Expenditures made by government require the authority of Parliament. That authority is provided in two ways: annual appropriation acts that specify the amounts and broad purposes for which funds can be spent; and other specific statutes that authorize payments and set out the amounts and time periods for those payments.The amounts approved in appropriation acts are referred to as voted amounts, and the expenditure authorities provided through other statutes are called statutory authorities. Estimates documents are prepared to support appropriation acts. As such, the Estimates provide additional information on voted amounts included in the appropriation act. Forecasts of statutory amounts are also presented to give a more complete picture of total parliamentary authorities to be used during the fiscal year.
Once an appropriation act is introduced to Parliament, approved and granted royal assent, it becomes law.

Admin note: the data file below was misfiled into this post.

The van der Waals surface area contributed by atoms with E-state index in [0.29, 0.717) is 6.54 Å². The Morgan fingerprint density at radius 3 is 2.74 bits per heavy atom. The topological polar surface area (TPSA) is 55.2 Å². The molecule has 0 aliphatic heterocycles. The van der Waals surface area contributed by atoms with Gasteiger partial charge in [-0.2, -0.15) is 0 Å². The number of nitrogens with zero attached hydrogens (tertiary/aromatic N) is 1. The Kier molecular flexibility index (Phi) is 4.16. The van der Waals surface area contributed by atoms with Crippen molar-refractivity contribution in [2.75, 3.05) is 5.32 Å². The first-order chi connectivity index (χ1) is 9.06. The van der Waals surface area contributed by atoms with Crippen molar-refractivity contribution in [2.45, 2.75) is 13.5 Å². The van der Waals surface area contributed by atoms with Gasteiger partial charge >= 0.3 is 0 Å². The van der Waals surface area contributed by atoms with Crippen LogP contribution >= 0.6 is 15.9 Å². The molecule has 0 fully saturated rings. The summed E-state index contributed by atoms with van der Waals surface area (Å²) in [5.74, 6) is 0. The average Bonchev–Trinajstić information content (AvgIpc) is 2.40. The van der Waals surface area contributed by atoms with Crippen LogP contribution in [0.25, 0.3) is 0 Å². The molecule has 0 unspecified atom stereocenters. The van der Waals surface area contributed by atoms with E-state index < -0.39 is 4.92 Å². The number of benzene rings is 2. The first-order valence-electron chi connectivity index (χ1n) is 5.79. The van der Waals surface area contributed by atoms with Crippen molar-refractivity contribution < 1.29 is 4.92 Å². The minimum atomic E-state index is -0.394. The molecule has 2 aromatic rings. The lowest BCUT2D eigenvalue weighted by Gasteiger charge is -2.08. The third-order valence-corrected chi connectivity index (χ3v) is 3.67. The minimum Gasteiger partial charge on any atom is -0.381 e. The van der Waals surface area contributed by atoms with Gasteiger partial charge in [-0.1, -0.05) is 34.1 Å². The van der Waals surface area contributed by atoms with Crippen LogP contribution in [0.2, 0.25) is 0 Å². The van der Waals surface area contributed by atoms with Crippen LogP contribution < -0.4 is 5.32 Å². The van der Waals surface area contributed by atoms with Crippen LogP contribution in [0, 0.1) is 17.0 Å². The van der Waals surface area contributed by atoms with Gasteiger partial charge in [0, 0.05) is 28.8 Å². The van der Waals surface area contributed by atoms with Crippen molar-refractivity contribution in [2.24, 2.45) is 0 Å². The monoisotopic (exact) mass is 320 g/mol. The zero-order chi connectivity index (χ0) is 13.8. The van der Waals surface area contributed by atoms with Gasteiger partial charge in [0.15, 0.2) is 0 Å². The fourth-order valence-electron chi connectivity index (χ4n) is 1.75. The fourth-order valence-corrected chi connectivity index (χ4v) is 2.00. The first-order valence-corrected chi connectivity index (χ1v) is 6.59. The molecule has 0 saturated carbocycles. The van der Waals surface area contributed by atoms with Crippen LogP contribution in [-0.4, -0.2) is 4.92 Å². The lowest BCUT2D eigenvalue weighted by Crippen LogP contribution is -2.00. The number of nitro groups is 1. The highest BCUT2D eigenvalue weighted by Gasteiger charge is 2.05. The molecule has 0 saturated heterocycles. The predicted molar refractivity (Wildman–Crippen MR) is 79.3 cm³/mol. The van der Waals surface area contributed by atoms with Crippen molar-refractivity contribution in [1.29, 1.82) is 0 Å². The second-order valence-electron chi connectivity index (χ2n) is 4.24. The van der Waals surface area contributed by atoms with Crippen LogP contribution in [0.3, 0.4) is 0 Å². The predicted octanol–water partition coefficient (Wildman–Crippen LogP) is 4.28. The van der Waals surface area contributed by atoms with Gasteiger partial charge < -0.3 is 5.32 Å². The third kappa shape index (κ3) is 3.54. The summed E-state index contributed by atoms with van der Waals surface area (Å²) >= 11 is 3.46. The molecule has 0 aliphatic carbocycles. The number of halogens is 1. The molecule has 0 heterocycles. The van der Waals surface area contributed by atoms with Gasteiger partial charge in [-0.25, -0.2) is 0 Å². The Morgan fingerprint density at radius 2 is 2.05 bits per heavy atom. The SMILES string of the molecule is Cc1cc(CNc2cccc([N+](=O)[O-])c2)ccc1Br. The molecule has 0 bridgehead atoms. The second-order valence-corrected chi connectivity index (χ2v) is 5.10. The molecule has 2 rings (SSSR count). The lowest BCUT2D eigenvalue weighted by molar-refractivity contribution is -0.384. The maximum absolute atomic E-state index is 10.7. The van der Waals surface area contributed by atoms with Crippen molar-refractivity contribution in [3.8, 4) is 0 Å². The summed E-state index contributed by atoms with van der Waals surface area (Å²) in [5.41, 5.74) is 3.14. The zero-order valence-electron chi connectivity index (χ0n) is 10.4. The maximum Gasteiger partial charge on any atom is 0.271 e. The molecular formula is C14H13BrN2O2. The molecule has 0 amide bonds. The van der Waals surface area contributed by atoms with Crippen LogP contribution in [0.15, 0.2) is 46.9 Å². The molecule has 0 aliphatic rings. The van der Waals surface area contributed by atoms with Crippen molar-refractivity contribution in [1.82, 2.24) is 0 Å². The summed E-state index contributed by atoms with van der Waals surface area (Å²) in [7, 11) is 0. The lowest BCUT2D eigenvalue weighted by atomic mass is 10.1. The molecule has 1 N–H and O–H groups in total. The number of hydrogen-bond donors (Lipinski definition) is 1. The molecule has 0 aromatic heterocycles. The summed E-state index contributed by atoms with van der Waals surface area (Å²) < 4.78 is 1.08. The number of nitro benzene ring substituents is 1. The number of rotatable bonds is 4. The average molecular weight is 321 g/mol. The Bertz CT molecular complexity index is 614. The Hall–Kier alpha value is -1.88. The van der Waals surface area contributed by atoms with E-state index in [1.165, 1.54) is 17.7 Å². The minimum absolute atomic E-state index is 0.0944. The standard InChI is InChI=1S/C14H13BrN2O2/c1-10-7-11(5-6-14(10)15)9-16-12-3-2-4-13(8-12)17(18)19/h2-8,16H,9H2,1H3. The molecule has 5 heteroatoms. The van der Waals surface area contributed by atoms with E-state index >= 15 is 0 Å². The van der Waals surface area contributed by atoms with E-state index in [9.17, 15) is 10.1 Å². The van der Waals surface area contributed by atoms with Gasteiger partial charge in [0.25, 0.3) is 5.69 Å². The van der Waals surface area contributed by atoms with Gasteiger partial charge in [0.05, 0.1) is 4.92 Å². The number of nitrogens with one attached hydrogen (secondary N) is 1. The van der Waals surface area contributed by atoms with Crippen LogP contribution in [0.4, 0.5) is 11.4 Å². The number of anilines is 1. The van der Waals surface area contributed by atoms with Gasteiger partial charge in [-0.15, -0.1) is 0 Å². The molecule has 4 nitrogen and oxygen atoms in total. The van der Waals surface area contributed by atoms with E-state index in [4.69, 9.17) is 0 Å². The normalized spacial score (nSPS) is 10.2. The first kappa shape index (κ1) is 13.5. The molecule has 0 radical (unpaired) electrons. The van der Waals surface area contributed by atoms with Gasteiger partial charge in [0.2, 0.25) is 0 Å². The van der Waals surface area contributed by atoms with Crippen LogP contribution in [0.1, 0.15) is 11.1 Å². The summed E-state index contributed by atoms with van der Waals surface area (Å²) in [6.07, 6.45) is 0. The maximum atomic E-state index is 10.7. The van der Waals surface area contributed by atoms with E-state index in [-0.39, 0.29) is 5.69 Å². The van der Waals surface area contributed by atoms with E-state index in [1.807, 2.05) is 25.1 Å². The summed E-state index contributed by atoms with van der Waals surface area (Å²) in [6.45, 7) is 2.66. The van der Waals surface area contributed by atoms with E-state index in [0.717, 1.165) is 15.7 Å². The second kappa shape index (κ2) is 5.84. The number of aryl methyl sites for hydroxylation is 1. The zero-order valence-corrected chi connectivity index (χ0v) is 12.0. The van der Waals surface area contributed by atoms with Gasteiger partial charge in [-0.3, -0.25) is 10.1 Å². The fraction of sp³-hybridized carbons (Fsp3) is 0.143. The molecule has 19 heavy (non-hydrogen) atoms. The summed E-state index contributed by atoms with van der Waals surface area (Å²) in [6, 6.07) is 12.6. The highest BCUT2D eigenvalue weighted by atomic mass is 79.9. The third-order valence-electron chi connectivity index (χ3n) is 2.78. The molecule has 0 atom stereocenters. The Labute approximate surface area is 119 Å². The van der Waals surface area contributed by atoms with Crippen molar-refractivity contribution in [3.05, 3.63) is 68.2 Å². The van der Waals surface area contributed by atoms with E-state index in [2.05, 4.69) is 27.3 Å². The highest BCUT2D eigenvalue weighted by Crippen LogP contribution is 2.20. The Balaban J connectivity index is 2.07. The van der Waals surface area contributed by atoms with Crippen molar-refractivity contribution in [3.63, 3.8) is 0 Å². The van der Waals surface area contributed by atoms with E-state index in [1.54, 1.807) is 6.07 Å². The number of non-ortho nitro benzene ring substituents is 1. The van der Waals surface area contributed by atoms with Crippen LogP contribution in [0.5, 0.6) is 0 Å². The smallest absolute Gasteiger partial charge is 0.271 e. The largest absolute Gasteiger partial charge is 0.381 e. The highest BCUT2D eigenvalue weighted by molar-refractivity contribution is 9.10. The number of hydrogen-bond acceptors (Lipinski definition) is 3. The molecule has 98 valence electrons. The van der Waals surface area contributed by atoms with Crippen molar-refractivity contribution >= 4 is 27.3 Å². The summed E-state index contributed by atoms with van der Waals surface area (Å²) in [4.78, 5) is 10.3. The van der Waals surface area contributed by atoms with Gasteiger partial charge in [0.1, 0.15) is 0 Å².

Supplementary Estimates documents present information to Parliament on the Government of Canada’s spending requirements that were not sufficiently developed in time for inclusion in the Main Estimates, and will from time to time include urgent but unforeseen expenditures, such as natural disasters (an ice storm, H1N1, etc.).
An appropriation act begins as a supply bill. Supply bills are prepared for Main and Supplementary Estimates. Once a bill is introduced to Parliament, approved and granted royal assent, it becomes law in the form of an appropriation act. The appropriation act is the vehicle through which expenditures from the consolidated revenue fund are authorized in order to pay for government programs and services.
Governor General’s Special Warrants follow an established process and are used to obtain funds that are urgently required for the public good when Parliament is dissolved for a general election.